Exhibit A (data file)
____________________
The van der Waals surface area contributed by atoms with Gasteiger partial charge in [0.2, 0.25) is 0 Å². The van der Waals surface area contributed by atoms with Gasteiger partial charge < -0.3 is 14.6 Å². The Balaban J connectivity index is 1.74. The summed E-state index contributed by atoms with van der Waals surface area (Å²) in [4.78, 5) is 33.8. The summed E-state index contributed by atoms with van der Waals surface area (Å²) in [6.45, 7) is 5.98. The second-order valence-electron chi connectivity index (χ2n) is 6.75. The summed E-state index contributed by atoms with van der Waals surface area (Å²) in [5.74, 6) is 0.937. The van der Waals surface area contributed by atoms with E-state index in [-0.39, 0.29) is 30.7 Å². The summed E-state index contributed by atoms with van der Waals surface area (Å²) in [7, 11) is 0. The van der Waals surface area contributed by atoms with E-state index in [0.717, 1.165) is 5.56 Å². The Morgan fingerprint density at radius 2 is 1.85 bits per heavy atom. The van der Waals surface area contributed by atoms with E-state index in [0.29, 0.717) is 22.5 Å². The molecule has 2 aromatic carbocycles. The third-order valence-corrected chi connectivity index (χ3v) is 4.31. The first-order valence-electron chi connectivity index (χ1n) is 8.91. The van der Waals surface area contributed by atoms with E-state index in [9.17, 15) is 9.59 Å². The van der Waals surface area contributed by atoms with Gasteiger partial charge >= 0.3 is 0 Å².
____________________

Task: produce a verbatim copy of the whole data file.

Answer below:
The van der Waals surface area contributed by atoms with Gasteiger partial charge in [0.2, 0.25) is 0 Å². The van der Waals surface area contributed by atoms with Gasteiger partial charge < -0.3 is 14.6 Å². The Balaban J connectivity index is 1.74. The summed E-state index contributed by atoms with van der Waals surface area (Å²) in [4.78, 5) is 33.8. The summed E-state index contributed by atoms with van der Waals surface area (Å²) in [6.45, 7) is 5.98. The second-order valence-electron chi connectivity index (χ2n) is 6.75. The summed E-state index contributed by atoms with van der Waals surface area (Å²) in [5.74, 6) is 0.937. The van der Waals surface area contributed by atoms with E-state index in [-0.39, 0.29) is 30.7 Å². The summed E-state index contributed by atoms with van der Waals surface area (Å²) in [7, 11) is 0. The van der Waals surface area contributed by atoms with E-state index in [0.717, 1.165) is 5.56 Å². The Morgan fingerprint density at radius 2 is 1.85 bits per heavy atom. The van der Waals surface area contributed by atoms with E-state index in [0.29, 0.717) is 22.5 Å². The molecule has 2 aromatic carbocycles. The third-order valence-corrected chi connectivity index (χ3v) is 4.31. The first-order valence-electron chi connectivity index (χ1n) is 8.91. The van der Waals surface area contributed by atoms with E-state index in [9.17, 15) is 9.59 Å². The van der Waals surface area contributed by atoms with Gasteiger partial charge >= 0.3 is 0 Å².